What does the future hold for the U.S. government’s approach to corporate power, accountability and transparency?
That’s the question we’re asking ourselves as we issue this fifth edition of the Corporate Accountability Coalition’s Congressional Report Card. Over the past five years, as we have been closely monitoring Congress’s performance on corporate accountability issues, we have seen little progress overall. Congress has not managed to pass any substantial legislation – let alone a constitutional amendment – aimed at counteracting the effects of the Supreme Court’s disastrous Citizens United ruling, which allowed unlimited corporate spending to influence elections.
At the same time, public perceptions indicate that Americans are increasingly concerned about corporate power and abuse. A 2016 survey indicates that 56% of Americans believe that corporations have become “less just” over the past decade, up from 42% in the same survey in 2015. Only 23% said that corporations have become “more just.” A majority – 52% – also said that corporate behavior is heading in the “wrong direction,” while only 26% said it was heading in the “right direction.” And Americans are hungry for greater transparency – 81% say they would be likely to look for information on how “just” a corporation is, if it were available.
Despite these widely-held concerns, Congress is not paying much attention to corporate accountability. We have seen little significant change in the overall level of support for measures to curb corporate power and improve corporate accountability and transparency. In fact, in this edition of the Report Card, there were three scored votes in each House of Congress – and on each vote, the anti-accountability position prevailed.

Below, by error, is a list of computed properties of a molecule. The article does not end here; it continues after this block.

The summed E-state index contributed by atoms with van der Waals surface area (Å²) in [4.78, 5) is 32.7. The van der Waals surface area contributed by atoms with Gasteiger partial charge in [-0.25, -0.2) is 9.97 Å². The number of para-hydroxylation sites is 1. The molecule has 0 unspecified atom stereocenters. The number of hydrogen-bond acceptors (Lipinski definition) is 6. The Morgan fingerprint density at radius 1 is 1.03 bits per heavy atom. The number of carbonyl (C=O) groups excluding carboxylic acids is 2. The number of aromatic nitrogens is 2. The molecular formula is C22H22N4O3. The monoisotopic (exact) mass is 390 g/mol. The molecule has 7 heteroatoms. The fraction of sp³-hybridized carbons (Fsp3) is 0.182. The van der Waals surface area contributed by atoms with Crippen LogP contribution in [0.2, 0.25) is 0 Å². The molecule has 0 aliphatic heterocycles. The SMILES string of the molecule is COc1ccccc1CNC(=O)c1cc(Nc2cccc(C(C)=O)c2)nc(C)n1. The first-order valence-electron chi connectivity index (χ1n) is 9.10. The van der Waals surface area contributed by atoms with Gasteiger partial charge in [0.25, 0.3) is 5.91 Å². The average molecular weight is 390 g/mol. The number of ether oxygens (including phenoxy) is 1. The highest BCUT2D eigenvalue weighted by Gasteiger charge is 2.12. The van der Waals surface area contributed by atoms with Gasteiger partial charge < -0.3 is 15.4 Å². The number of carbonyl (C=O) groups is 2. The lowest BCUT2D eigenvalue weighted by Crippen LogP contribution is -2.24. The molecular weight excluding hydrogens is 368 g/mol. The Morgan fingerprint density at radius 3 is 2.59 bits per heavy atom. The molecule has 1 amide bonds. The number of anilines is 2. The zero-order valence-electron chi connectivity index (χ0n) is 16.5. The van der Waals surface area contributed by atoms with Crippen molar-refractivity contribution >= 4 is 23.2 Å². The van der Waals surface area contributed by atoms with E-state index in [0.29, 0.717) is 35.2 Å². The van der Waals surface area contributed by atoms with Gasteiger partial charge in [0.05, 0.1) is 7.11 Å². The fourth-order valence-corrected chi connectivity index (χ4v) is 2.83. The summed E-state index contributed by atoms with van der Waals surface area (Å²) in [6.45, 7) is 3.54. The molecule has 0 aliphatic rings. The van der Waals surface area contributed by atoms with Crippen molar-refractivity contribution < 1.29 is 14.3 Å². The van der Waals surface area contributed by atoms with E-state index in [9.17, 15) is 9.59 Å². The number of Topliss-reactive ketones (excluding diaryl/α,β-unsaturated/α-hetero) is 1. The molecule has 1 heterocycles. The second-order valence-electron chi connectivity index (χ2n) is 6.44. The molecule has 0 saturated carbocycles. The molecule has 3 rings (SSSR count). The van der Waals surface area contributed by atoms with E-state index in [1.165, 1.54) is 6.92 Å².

There were two bright spots amid this continued lack of action in favor of accountability. First, the Senate passed one pro-accountability measure – the Truth in Settlements Act, which would increase transparency of settlements between the federal government and corporations that have violated the law – by unanimous consent. Unfortunately, the bill did not advance in the House.
Second, Congress finally did enact a pro-accountability provision, the Global Magnitsky Human Rights Accountability Act. This law allows the President to impose sanctions on foreign persons, including corporations, that have committed human rights abuses. After being passed by unanimous consent in the Senate, the substance of the bill was included in and enacted as part of the National Defense Authorization Act for 2017.
For Global Magnitsky to be effective, however, it depends on enforcement by the President. It gives another tool to the President to enforce human rights law against abuses by corporations and others, but the Trump Administration needs to use that tool. And the early evidence suggests that reining in corporate power is not a priority for this administration.
The Corporate Accountability Coalition believes that there is ample evidence for widespread concern about corporate power, accountability, and transparency. We urge Congress – and the President – to heed these concerns, and reverse the trend of corporate capture of our democracy, and corporate immunity from our laws. This Report Card has demonstrated that there are plenty of good ideas in advancing corporate accountability and transparency – but Congress needs to act on them.
 2016 Survey on Corporate America, JUST Capital,